Archive | March 2012

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Biking to the grocery store is the best kind of gateway drug.

April 1st kicks off the third annual 30 Days of Biking. The idea is to commit to biking somewhere, even just around the block, every day for the entire month of April. I’m in! For a split second, I thought, “Wow, why didn’t I do this last year?” Then I remembered that on April 1st […]

My ’79 Schwinn Le Tour IV

Based on bike blogs and my friends, naming your bike seems to be very popular. As much as I enjoy my bike and get a kick out of other people’s bike names, I just can’t get into it. This is either “the Schwinn” or “my road bike” and it’s what I ride 95% of the […]

Bike Commuting on Tomboy Style!

Bike Commuting on Tomboy Style!

Tomboy Style has been my favorite blog for months. Lizzie Garrett’s well-curated site always looks so effortlessly cool. Up until now, however, there has been a glaring lack of bike-related posts. How did she miss this for so long? Isn’t it obvious that bike-commuting is the ultimate glamorous, sporty, hip tomboy activity?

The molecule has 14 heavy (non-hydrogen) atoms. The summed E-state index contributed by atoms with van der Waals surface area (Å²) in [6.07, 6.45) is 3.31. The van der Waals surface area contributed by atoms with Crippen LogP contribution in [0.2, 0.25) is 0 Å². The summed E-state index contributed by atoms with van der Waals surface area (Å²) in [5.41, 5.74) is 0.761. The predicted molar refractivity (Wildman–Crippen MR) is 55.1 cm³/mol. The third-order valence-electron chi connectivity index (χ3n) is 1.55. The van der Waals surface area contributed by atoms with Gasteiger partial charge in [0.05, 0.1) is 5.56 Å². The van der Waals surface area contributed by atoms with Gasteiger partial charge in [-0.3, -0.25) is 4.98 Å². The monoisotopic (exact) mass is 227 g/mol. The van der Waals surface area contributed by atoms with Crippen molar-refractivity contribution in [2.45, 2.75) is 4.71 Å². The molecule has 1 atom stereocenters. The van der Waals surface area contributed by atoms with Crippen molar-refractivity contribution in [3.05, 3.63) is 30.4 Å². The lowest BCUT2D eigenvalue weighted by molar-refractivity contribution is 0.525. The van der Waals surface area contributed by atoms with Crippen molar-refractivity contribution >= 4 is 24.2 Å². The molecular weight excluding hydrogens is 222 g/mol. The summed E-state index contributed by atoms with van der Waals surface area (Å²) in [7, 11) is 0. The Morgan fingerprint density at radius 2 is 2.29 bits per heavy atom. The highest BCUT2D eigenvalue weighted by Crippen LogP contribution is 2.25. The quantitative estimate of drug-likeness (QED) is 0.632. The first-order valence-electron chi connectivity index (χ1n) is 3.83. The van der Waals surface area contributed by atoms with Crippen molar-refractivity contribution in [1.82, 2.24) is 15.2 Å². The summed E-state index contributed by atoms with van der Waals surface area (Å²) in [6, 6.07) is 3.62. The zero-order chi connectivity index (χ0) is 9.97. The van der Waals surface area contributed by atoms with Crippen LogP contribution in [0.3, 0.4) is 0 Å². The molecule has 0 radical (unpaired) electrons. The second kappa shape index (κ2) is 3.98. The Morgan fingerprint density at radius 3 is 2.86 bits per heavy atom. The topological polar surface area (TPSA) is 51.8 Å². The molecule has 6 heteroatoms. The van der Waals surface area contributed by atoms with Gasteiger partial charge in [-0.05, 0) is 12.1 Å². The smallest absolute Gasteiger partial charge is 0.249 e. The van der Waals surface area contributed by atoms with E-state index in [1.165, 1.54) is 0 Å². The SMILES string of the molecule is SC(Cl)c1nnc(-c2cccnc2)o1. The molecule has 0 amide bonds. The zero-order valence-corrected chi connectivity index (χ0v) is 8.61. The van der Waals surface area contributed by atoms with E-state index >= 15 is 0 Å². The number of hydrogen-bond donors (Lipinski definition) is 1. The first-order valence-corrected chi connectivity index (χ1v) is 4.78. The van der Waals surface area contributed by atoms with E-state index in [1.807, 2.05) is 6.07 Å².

Today’s post was written by Lizzy Fallows, a Timbuk2 employee. While I don’t think anyone in San Francisco should be allowed to use the term “winter” to describe what happens in that city, it’s a pretty good list. Of course, you don’t need this stuff to bike to work. I wear the same helmet (with various layers underneath) whether it’s -20 or 95 degrees out. But we should all have style icons to inspire us.


The Foundation of my Beauty Routine

I usually don’t put makeup on prior to my commute, because I tend to “glisten.” Upon arrival at work, I duck into the ladies room. Even if I have had to stop to change a tire en-route, done the equivalent of time-trial sprints through downtown, and am now barely on time to work, I don’t […]

Outfit #1

Outfit #1

As I mentioned in my first post, I work in the fine arts industry, which presents unique wardrobe challenges. As far as I can figure out, anything goes as long as it is not basic or expected. Little black dresses are out if not accompanied by wild jewelry or glasses visible from a block away. Since my closet mainly holds staples in neutral colors, every opening I work brings a new “what do I wear” crisis.

Above is one of my successes. I was co-hosting a casual performance art event on a February night. The temperature hovered right around freezing. I threw a drape-y cardigan and long necklace in my panniers and put on skinny jeans, a long sleeved wool undershirt, a black belt, wool socks and black leather boots. For outerwear I had a lightly lined soft shell jacket, lobster gloves, and a fleece balaclava (plus my trusty helmet).